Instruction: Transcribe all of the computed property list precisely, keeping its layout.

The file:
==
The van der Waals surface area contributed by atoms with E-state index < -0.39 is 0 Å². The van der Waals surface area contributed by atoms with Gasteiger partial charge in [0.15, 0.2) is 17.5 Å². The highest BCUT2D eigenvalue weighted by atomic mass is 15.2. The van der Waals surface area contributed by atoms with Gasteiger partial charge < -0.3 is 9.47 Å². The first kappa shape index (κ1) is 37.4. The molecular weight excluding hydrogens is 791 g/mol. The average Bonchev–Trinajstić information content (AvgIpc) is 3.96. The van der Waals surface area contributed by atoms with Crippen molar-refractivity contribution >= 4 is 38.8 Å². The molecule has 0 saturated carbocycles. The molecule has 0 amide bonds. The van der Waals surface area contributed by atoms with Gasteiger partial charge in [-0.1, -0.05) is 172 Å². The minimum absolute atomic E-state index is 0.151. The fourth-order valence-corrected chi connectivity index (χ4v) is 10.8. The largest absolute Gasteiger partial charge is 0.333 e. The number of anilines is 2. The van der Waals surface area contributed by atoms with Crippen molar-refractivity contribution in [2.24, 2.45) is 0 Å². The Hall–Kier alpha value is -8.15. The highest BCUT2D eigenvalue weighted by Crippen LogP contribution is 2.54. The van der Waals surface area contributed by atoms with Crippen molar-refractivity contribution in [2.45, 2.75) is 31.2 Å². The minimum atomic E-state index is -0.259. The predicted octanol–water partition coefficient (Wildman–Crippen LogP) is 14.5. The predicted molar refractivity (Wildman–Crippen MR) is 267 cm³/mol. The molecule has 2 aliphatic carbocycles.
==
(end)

The van der Waals surface area contributed by atoms with E-state index < -0.39 is 0 Å². The van der Waals surface area contributed by atoms with Gasteiger partial charge in [0.15, 0.2) is 17.5 Å². The highest BCUT2D eigenvalue weighted by atomic mass is 15.2. The van der Waals surface area contributed by atoms with Gasteiger partial charge < -0.3 is 9.47 Å². The first kappa shape index (κ1) is 37.4. The molecular weight excluding hydrogens is 791 g/mol. The average Bonchev–Trinajstić information content (AvgIpc) is 3.96. The van der Waals surface area contributed by atoms with Crippen molar-refractivity contribution >= 4 is 38.8 Å². The molecule has 0 saturated carbocycles. The molecule has 0 amide bonds. The van der Waals surface area contributed by atoms with Gasteiger partial charge in [-0.1, -0.05) is 172 Å². The minimum absolute atomic E-state index is 0.151. The fourth-order valence-corrected chi connectivity index (χ4v) is 10.8. The largest absolute Gasteiger partial charge is 0.333 e. The number of anilines is 2. The van der Waals surface area contributed by atoms with Crippen molar-refractivity contribution in [2.24, 2.45) is 0 Å². The Hall–Kier alpha value is -8.15. The highest BCUT2D eigenvalue weighted by Crippen LogP contribution is 2.54. The van der Waals surface area contributed by atoms with Crippen molar-refractivity contribution in [2.45, 2.75) is 31.2 Å². The minimum atomic E-state index is -0.259. The predicted octanol–water partition coefficient (Wildman–Crippen LogP) is 14.5. The predicted molar refractivity (Wildman–Crippen MR) is 267 cm³/mol. The molecule has 2 aliphatic carbocycles.